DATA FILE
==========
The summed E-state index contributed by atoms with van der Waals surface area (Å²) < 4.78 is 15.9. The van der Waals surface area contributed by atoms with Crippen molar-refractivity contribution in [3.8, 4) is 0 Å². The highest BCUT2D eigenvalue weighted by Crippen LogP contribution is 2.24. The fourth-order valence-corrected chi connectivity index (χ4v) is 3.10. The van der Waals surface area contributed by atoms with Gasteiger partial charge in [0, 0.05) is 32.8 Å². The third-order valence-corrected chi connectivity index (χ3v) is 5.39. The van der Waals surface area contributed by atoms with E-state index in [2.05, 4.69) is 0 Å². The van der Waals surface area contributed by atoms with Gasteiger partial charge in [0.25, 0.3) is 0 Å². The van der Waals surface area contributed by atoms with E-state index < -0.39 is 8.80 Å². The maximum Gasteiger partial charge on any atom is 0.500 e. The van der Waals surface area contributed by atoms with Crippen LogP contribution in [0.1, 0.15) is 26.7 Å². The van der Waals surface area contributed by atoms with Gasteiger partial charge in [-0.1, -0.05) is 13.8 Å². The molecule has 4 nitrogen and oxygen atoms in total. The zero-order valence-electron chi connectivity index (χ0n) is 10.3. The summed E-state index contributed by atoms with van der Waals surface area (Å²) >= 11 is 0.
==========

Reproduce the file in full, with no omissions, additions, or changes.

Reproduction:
The summed E-state index contributed by atoms with van der Waals surface area (Å²) < 4.78 is 15.9. The van der Waals surface area contributed by atoms with Crippen molar-refractivity contribution in [3.8, 4) is 0 Å². The highest BCUT2D eigenvalue weighted by Crippen LogP contribution is 2.24. The fourth-order valence-corrected chi connectivity index (χ4v) is 3.10. The van der Waals surface area contributed by atoms with Gasteiger partial charge in [0, 0.05) is 32.8 Å². The third-order valence-corrected chi connectivity index (χ3v) is 5.39. The van der Waals surface area contributed by atoms with E-state index in [2.05, 4.69) is 0 Å². The van der Waals surface area contributed by atoms with Gasteiger partial charge in [0.25, 0.3) is 0 Å². The van der Waals surface area contributed by atoms with E-state index < -0.39 is 8.80 Å². The maximum Gasteiger partial charge on any atom is 0.500 e. The van der Waals surface area contributed by atoms with Crippen LogP contribution in [0.1, 0.15) is 26.7 Å². The van der Waals surface area contributed by atoms with Gasteiger partial charge in [-0.1, -0.05) is 13.8 Å². The molecule has 4 nitrogen and oxygen atoms in total. The zero-order valence-electron chi connectivity index (χ0n) is 10.3. The summed E-state index contributed by atoms with van der Waals surface area (Å²) >= 11 is 0.